Why, yes, as a matter of fact I am the Unfailing Arbiter of All That Is Good Design (Even More So Than The Actual Developers) TM Speaking of things that were badly designed, please check out this thread for my Minotaur fix. What have the critics said, you ask? "If any of my players ask to play a Minotaur, I'm definitely offering this as an alternative to the official version." - EmpactWB "If I ever feel like playing a Minotaur I'll know where to look!" - Undrave "WoTC if you are reading this - please take this guy's advice." - Ferol_Debtor_of_Torm "Really full of win. A minotaur that is actually attractive for more than just melee classes." - Cpt_Micha Also, check out my recent GENASI variant! If you've ever wished that your Fire Genasi could actually set stuff on fire, your Water Genasi could actually swim, or your Wind Genasi could at least glide, then look no further. Finally, check out my OPTIONS FOR EVERYONE article, an effort to give unique support to the races that WotC keeps forgetting about. Includes new racial feature options for the Changeling, Deva, Githzerai, Gnoll, Gnome, Goliath, Half-Orc, Kalashtar, Minotaur, Shadar-Kai, Thri-Kreen, Warforged and more!
I like for all of my players' character sheets to actually include math on them. I should never see: "Attack: +10 vs. AC". That is not acceptable. What I should see is something like: "Attack +10 vs. AC (+4 (STR) +2 (proficiency), +2 (level) +1 (feat) +1 (weapon))". You should at all times be able to quickly give me a detailed breakdown of how you got to any number on your sheet. Because if I think that something sounds high and I ask you to break it down for me and you can't, then you're only going to get up to the bonus that you can remember.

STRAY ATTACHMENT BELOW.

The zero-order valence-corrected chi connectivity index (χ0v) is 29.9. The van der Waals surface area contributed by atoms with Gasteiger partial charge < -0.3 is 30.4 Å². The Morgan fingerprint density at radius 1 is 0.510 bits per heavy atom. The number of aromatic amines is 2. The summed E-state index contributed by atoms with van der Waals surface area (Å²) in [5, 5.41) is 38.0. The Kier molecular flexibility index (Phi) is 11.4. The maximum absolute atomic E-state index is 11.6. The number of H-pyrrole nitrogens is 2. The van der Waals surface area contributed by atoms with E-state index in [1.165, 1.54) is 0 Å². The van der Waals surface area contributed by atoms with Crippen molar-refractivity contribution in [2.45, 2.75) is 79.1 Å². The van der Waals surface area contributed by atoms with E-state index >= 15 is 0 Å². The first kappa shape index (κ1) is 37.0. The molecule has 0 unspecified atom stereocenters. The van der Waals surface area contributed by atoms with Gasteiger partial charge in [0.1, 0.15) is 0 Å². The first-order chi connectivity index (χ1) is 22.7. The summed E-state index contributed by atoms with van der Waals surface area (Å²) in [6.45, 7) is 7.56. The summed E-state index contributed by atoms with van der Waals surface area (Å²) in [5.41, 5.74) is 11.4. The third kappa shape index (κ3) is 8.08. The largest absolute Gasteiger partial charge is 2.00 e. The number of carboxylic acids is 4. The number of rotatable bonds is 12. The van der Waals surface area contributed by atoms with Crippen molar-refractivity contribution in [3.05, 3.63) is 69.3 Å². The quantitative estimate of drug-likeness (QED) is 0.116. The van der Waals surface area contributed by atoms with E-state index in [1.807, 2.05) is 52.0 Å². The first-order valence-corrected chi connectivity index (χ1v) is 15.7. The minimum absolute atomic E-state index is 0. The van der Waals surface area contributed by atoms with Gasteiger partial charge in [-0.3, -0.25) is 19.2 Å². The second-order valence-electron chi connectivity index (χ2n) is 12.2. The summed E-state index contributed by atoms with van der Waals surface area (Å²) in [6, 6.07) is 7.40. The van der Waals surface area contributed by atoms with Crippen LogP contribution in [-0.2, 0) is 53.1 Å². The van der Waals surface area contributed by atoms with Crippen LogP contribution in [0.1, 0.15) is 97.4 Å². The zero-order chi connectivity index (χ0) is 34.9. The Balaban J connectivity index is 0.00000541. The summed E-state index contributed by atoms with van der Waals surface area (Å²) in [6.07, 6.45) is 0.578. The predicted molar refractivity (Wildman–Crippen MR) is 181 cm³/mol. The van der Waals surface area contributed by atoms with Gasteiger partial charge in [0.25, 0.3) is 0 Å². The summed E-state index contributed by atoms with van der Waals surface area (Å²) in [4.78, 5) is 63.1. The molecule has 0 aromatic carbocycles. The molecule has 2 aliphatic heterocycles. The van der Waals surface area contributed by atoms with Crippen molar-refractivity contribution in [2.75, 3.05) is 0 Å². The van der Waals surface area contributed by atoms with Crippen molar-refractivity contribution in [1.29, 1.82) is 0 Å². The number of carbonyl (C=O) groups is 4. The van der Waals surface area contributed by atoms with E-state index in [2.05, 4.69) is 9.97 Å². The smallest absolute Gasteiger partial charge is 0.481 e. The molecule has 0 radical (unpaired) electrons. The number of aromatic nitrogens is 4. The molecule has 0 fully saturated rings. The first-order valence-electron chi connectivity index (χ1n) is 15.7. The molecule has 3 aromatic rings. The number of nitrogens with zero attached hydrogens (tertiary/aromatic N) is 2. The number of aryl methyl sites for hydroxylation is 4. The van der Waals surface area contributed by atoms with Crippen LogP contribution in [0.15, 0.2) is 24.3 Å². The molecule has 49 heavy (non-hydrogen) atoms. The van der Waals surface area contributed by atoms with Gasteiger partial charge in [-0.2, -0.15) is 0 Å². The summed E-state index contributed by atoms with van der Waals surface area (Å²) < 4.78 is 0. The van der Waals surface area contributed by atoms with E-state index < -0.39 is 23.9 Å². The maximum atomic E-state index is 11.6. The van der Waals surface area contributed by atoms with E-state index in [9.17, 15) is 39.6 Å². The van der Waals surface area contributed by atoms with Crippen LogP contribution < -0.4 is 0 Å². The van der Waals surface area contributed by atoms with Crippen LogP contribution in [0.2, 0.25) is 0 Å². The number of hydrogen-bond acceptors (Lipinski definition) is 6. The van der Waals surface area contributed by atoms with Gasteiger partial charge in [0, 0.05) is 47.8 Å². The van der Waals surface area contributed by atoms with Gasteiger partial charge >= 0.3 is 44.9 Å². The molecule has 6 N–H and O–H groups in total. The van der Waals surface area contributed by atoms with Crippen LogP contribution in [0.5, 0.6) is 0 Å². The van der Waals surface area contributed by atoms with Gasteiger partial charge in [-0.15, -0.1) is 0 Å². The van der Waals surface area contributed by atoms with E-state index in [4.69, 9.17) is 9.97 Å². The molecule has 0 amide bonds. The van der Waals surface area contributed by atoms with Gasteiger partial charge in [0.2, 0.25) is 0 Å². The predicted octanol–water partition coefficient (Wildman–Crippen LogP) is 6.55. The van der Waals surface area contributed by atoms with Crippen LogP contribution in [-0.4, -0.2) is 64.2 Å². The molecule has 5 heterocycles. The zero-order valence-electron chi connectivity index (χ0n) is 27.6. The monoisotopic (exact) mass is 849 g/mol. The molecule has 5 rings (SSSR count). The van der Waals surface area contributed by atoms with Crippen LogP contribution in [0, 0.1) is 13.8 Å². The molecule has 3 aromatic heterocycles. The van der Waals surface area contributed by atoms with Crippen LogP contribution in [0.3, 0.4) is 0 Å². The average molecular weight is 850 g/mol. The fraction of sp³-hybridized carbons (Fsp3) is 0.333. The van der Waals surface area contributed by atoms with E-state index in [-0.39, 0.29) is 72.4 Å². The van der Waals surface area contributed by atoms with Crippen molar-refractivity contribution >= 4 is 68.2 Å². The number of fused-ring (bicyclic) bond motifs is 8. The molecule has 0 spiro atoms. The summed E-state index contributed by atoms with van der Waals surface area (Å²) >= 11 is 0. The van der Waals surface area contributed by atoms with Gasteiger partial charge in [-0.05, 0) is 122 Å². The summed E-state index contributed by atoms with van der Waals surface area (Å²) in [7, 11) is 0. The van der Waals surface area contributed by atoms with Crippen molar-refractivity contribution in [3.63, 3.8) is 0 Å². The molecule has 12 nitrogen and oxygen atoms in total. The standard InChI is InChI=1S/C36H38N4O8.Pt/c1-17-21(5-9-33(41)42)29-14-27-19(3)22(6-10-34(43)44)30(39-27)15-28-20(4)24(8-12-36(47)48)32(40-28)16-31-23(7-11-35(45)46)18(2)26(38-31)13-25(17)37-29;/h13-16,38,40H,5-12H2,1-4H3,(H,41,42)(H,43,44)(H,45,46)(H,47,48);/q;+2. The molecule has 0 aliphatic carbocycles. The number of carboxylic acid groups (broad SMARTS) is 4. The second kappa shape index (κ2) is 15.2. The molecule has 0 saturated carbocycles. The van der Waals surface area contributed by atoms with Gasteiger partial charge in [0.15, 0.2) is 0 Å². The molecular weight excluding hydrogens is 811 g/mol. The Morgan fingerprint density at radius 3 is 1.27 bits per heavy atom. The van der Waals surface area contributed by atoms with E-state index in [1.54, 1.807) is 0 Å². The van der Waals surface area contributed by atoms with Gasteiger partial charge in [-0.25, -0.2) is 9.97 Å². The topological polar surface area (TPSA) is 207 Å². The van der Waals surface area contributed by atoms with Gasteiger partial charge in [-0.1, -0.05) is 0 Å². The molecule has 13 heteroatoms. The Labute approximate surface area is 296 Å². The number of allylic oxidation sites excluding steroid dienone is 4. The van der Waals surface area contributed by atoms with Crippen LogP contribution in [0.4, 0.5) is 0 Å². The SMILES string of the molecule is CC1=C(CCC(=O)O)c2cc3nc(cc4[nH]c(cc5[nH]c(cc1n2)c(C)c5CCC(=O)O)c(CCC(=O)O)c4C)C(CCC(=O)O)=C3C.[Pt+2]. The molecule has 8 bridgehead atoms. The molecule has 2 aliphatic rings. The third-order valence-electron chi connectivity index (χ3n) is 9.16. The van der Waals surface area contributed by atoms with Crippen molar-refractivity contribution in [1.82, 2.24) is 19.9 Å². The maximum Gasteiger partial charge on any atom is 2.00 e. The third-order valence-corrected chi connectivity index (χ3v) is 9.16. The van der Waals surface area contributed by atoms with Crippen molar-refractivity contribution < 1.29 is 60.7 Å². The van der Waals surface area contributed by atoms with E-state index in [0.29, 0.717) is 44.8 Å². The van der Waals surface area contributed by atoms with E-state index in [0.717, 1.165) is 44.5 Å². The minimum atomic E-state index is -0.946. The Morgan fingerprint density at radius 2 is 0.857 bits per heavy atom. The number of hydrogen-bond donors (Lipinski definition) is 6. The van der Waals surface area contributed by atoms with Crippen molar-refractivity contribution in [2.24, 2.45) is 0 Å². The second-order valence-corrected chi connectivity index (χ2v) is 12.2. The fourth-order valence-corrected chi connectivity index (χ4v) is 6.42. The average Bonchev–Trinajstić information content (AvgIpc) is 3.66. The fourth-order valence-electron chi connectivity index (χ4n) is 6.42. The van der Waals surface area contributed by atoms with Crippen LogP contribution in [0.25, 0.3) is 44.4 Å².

I really like this idea in principle, and it might be something I institute in the future as my table gets more experience, but I have a lot of brand new players who I want to gain gameplay experience without number overload.  So in order to ensure thier numbers are right I am planning on running their characters through the character builder myself to doublecheck numbers and then just print their character sheets and powers out for them so I'm sure the characters are legal and that they all have everything they need.
For my home game, one thing I have done is ban anything that completely prevents the party from being surprised. If I can absolutely never include surprise as an element in encounter design, that's extremely limiting to me as a DM.

(Note: This does not include Perception scores high enough to functionally prevent surprise for a particular character...just things that save the whole party.)

The Divine Oracle path isn't banned, just altered, for our campaign.
For my home game, one thing I have done is ban anything that completely prevents the party from being surprised. If I can absolutely never include surprise as an element in encounter design, that's extremely limiting to me as a DM.

(Note: This does not include Perception scores high enough to functionally prevent surprise for a particular character...just things that save the whole party.)

The Divine Oracle path isn't banned, just altered, for our campaign.



He said 'not game mechanics'.

I would LIKE to ban cell phones, PDAs, texting gizmos and such, or at least mandate turning them off, but it seems untenable at the moment.  Our host has a lot of things up in the air right now and really does need to be able to answer at a moment's notice.

I would also like to ban 'shaking your dice for five minutes before rolling'.
Another day, another three or four entries to my Ignore List.